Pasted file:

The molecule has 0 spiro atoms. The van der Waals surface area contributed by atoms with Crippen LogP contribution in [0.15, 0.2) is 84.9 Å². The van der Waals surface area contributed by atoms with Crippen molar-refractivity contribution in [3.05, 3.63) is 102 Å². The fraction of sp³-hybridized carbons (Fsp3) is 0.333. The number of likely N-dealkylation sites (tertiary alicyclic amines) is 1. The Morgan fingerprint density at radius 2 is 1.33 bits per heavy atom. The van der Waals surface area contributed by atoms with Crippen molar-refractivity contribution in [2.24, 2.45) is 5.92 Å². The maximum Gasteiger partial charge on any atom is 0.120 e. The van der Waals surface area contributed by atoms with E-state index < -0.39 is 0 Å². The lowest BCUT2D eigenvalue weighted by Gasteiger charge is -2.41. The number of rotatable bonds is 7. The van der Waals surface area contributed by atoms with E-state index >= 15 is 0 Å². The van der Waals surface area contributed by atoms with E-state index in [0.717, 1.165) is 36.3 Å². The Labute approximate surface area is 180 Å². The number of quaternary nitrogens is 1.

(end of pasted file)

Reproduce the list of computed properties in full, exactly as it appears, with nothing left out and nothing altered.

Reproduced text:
The molecule has 0 spiro atoms. The van der Waals surface area contributed by atoms with Crippen LogP contribution in [0.15, 0.2) is 84.9 Å². The van der Waals surface area contributed by atoms with Crippen molar-refractivity contribution in [3.05, 3.63) is 102 Å². The fraction of sp³-hybridized carbons (Fsp3) is 0.333. The number of likely N-dealkylation sites (tertiary alicyclic amines) is 1. The Morgan fingerprint density at radius 2 is 1.33 bits per heavy atom. The van der Waals surface area contributed by atoms with Crippen molar-refractivity contribution in [2.24, 2.45) is 5.92 Å². The maximum Gasteiger partial charge on any atom is 0.120 e. The van der Waals surface area contributed by atoms with E-state index < -0.39 is 0 Å². The lowest BCUT2D eigenvalue weighted by Gasteiger charge is -2.41. The number of rotatable bonds is 7. The van der Waals surface area contributed by atoms with E-state index >= 15 is 0 Å². The van der Waals surface area contributed by atoms with E-state index in [0.717, 1.165) is 36.3 Å². The Labute approximate surface area is 180 Å². The number of quaternary nitrogens is 1.